Schenck challenges the affidavit. He argues it failed to establish a reasonable basis to think ABC was a child. This is significant because if ABC were an adult at the relevant times, then the photos of her would not be criminal (or at least they would not be child pornography).

Bauman included a 2016 date of birth for ABC in paragraph 2 of his affidavit. This would make her less than 3 years old at the relevant times. But Schenck argues the affidavit's “glaring flaw” is that it never provides a source for its allegations about ABC's age. Schenck argues that paragraph 2, which lists the date of birth of ABC, “relies entirely on the conclusory statement of the affiant,” Bauman. Schenck argues Bauman never explains how he knows ABC's birthdate.

It is true that mere conclusory statements will not suffice. United States v. Reddrick, 90 F.3d 1276, 1280 (7th Cir. 1996). And it is true that the affidavit is not overly detailed about how Bauman knows ABC is a child. Bauman lists her date of birth, but does not explicitly and separately cite his source for this particular piece of information.

But considering the totality of the circumstances, and applying common sense, we find it abundantly clear that there were very good reasons for the state judge to think ABC was a child at the relevant times. The magistrate judge and the district judge each performed a superb analysis demolishing Schenck's argument. For example, the magistrate judge noted that the warrant application showed Schenck had a juvenile case filed against him in 2011. So the oldest he could have been at that time in 2011 was 17. So for ABC to have been an adult in February 2019 when Bauman applied for the search warrant, Schenck would have had to have fathered her when he was a very young child himself:

For ABC to have been 18 years old in February 2019, Schenck would have had to have fathered her when he was six or seven years old. Common sense and a rudimentary knowledge of human reproductive biology lead to the conclusion that ABC must have been a minor at the time Det. Bauman applied for the challenged warrant.

(R. & R., A-8, p. 8.)

Also, the district judge correctly noted that a fair reading of the affidavit suggests that Bauman learned all the information in paragraph 2 from Buccellato. Paragraph 2 opens by referencing Buccellato and his involvement in this matter. Paragraph 2 explicitly references Buccellato as the source of the report that Garecht said Davis made allegations. And paragraph 2 explicitly references Buccellato as the source of the report of an interview with Davis about the allegations. Moreover, Bauman goes on in the following paragraphs to explain his investigation. Each of those paragraphs contains information Bauman received from a particular source. Paragraph 3 contains information from Davis. Paragraph 4 contains information from Flores, who interviewed Melissa Schenck. Paragraph 5 contains information from a further interview with Davis. Paragraph 6 contains information from Enget. Paragraph 7 contains information from the Wisconsin Circuit Court Access database. So the structure of paragraph 2 itself, which mirrors the structure of the other paragraphs, shows that Bauman's immediate source for ABC's date of birth was Buccellato. We have never required an application for a search warrant to have an explicit, separate citation for every piece of information in all circumstances.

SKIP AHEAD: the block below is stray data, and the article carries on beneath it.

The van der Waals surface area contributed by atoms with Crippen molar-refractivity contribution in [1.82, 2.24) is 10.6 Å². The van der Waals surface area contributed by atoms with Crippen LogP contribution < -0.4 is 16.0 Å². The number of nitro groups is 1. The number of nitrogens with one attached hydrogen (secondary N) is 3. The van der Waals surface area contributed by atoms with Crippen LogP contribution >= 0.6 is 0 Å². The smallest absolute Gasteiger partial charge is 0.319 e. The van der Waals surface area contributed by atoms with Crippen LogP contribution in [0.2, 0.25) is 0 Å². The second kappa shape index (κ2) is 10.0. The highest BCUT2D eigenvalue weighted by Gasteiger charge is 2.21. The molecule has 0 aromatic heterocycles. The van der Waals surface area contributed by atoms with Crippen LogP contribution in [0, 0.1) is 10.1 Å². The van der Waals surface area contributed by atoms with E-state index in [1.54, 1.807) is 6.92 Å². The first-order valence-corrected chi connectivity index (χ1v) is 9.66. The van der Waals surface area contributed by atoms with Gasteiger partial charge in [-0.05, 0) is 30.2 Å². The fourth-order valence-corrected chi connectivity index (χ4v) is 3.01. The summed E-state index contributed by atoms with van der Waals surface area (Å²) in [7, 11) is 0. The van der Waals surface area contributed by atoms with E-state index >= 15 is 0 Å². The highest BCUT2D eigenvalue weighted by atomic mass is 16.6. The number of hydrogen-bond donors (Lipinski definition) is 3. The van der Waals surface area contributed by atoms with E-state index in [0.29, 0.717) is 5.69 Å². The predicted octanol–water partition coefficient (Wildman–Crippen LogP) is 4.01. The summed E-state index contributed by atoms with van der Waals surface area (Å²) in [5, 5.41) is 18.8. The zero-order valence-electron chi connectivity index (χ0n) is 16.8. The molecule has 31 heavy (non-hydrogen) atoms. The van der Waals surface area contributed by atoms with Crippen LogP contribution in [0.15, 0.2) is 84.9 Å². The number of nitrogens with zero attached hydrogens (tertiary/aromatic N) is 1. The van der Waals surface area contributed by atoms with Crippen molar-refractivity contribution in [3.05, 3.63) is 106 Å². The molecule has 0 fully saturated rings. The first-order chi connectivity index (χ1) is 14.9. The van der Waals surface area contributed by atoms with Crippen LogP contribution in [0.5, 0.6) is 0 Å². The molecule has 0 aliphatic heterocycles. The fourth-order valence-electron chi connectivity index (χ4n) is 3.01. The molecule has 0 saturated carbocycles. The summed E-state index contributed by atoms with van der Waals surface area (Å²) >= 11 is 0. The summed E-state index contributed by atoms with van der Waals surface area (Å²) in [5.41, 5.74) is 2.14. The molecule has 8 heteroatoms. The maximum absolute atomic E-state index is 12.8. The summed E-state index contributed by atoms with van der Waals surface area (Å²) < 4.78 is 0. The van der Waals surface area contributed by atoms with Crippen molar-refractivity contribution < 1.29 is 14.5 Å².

But Schenck remains unsatisfied. He argues on appeal that even if Buccellato is the source of ABC's date of birth listed in paragraph 2, there is nothing in the affidavit about how Buccellato knows this information. It seems Schenck did not raise this argument properly below, but it also seems the government does not urge forfeiture. But we need not wade through an analysis of forfeiture and potential forfeiture of forfeiture. Nor need we weigh in on whether a reference to only Buccellato as the source would be enough. It is easier to note that paragraph 2 does reflect the ultimate source for ABC's date of birth: Christina Davis, ABC's mother. We agree with the magistrate judge: “Common sense suggests—and it is imminently reasonable to infer—that Davis provided the [birth date of ABC] to Garecht, who passed [that date] to Buccellato, who passed [it to] Bauman, who put [it] into his warrant application.” (R. & R., A-8, p. 7.) Schenck does not question how Davis knows her daughter ABC's birthday. Besides, the affidavit need not prove the truth of its every assertion beyond a reasonable doubt. Probable cause does not even require proof by a preponderance of the evidence. United States v. Jones, 763 F.3d 777, 795 (7th Cir. 2014).

Schenck also argues the affidavit failed to establish a reasonable basis to think ABC was his child. This is significant because the fact of his age and the fact that he is the biological father of ABC are part of the grounds (but not the only grounds) to think ABC was a child. But, again, Schenck's argument fails. The district judge correctly found, for reasons already discussed regarding ABC's date of birth, that “the affidavit attributes that information to Buccellato, who got it ultimately from Davis, perhaps through Garecht, the social worker.”